The third issue is made by both the social and economic situation, and by ecology in the Pamir, to which are devoted two papers: U. Okimbekova, “Sotsial’no-ekonomicheskoe sostoianie bysokogornykh raionov afganskogo Badakhshana [The Social and Economic State of the High Mountains Districts in Afghan Badakhshan]” and Kh. Mukhabbatova, “Sarezskoe ozero: puti resheniia problemy [The Sarez Lake: The Ways for Solving the Problem].”  Far from industrial centres, the mountain districts of the pre-Pamir have shown, in a period of accelerated technological and social change, in the most remote periphery of the world-wide development.  In spite of the efforts implemented during the Soviet period for the development of the Higher Badakhshan, the gap in the respective living standards of the Pamir and other regions, far from regressing, increased on the contrary.  This became an obvious fact in the first years after the end of the Soviet period, when the civil wars in Afghanistan and in Tajikistan put the mountain economy on the eve of an overall crash, and famine almost appeared in the Pamir.  Thanks to a common action of the international community, of the AKF, and of neighbouring countries the worst scenario could be avoided, though the problems of backwardness, poverty, isolation, and perilous natural life conditions, far from disappearing, continued to maintain an extreme pressure.  The high mountain lake of Sarez, the waters of which are capable of breaking their natural stone dam and to throw their destructive flow upon the peopled territory of the Western Pamir, provides at the same time and example and a clear image of the overall situation in the region.  As in the past, this little corner of our planet lies under the permanent threat of varied kinds of catastrophes and cataclysms, social, economic, and natural.  It is incumbent to all the countries that have interests in the Pamir to solve the most pressing problems, whence the work on more remote perspectives, which needs a lot of financial investments and new ideas, remains at the stage of projects and good wishes.

It is a pity that in this collection the highly sensitive issue of the migration of the people from Badakhshan has not been sufficiently treated.  Tens of thousands of people from the Pamir are nowadays obliged to seek for a better lot beyond the limits of their historical fatherland.  Some have found a shelter nearby, in the other regions of Tajikistan, where the Pamir people enjoys an excellent reputation for their high education, their taste for culture and art.  Some could leave for Europe or Northern America thanks to the AKF’s support.  Some have settled in Pakistan, where the Isma‘ili community traditionally occupies strong political and economic positions.  Many also live now in Russia, a lot of whom have received the Russian citizenship.  The historical themes of relations between Russia and the Pamir are evoked by three articles: M. Arunova, “K istorii rossiiskogo pamirovedeniia [Contribution to the History of Pamir Studies in Russia],” D. Khudonazarova, “Pervyi russkii pravitel’ Pamira (Pamiati Eduarda Karlovicha Kivikesa) [The First Russian Ruler of the Pamir (In Memoriam Edward K. Kivikes)],” and Kh. Khushkadamova, “Istoriia tadzhiksko-pamirskikh ekspeditsii 30-kh godov v odnoi perepiske [The History of the Tajik-Pamir Expeditions of the 1930s through a Correspondence],” as well as through a study by a Soviet intelligence agent in Afghanistan: Iu. Sidakov, “Vospominaniia ochevidtsa [Memoirs of a Witness].”  Perusing these materials, one measures what a complex and remarkable period had ended under our eyes: noble officers of the Tsar, progressive scholars, well-educated special services!  Not all this recent past, it goes without saying, has been as bright as write these authors who smooth things over, intentionally or not.  However, time has perhaps come for beginning to reassess the consequences of Russia’s presence in Middle Asia and in the Pamir, and to establish a subtle balance between successes and misconceptions.  Without predicting the results of future studies, one can say that despite a number of negative facts (like the repression of the faithful), Russia could modernise the Pamir society, increase living standards, pave the way to reformation in culture and economy—which appears at first glance if on compares the Tajikistani Pamir with the Afghan one.  It is important to preserve the memory of that past, and not to lose the attained results.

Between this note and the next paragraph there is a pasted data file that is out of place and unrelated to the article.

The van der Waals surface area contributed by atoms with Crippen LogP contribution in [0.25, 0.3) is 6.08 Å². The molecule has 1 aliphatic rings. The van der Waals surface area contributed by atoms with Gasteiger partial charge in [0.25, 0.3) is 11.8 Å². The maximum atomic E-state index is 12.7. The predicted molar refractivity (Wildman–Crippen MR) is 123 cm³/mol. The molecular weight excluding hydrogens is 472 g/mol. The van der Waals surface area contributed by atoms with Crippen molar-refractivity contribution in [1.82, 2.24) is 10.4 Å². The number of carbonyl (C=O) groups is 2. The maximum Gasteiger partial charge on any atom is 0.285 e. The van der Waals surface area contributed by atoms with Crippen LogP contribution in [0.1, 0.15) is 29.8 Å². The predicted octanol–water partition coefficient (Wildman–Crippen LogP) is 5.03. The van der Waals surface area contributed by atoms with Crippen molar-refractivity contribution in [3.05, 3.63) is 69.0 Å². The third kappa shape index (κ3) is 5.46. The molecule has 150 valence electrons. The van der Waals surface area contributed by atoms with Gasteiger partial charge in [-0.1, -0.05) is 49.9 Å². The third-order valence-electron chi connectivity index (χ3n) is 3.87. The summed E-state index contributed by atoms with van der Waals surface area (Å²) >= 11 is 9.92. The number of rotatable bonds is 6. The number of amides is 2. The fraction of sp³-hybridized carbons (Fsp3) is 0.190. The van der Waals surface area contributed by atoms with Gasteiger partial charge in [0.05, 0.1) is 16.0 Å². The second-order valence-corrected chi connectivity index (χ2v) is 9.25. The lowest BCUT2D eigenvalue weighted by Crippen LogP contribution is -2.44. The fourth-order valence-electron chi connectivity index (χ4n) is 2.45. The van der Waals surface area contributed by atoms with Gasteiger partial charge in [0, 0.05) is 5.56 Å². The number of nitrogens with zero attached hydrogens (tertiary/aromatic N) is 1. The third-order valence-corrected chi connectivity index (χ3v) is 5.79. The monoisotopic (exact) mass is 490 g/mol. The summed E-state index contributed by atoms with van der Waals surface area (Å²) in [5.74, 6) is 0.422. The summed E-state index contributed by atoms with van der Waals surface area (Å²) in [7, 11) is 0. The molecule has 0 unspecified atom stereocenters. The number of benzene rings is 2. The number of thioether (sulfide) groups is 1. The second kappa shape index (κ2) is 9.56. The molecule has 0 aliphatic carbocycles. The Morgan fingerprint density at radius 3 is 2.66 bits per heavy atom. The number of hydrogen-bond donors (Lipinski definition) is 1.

It is of course difficult to call the present collection of papers a coherent work doted with a strong structure and a full treatment of the most varied issues touching all the aspects of the history and life of the population of the Pamir.  It is rather a gathering of studies in which a wide range of subjects and problems have been sketched.  New expeditions and archive works will be necessary in the near future.  It remains to be hoped that the study of this captivating region will continue, and that the Russian tradition of its study will not be interrupted, strengthening and attaining a new quality.

Sergei Abashin, Institute of Ethnology and Anthropology, Moscow
CER: I-7.4.E-643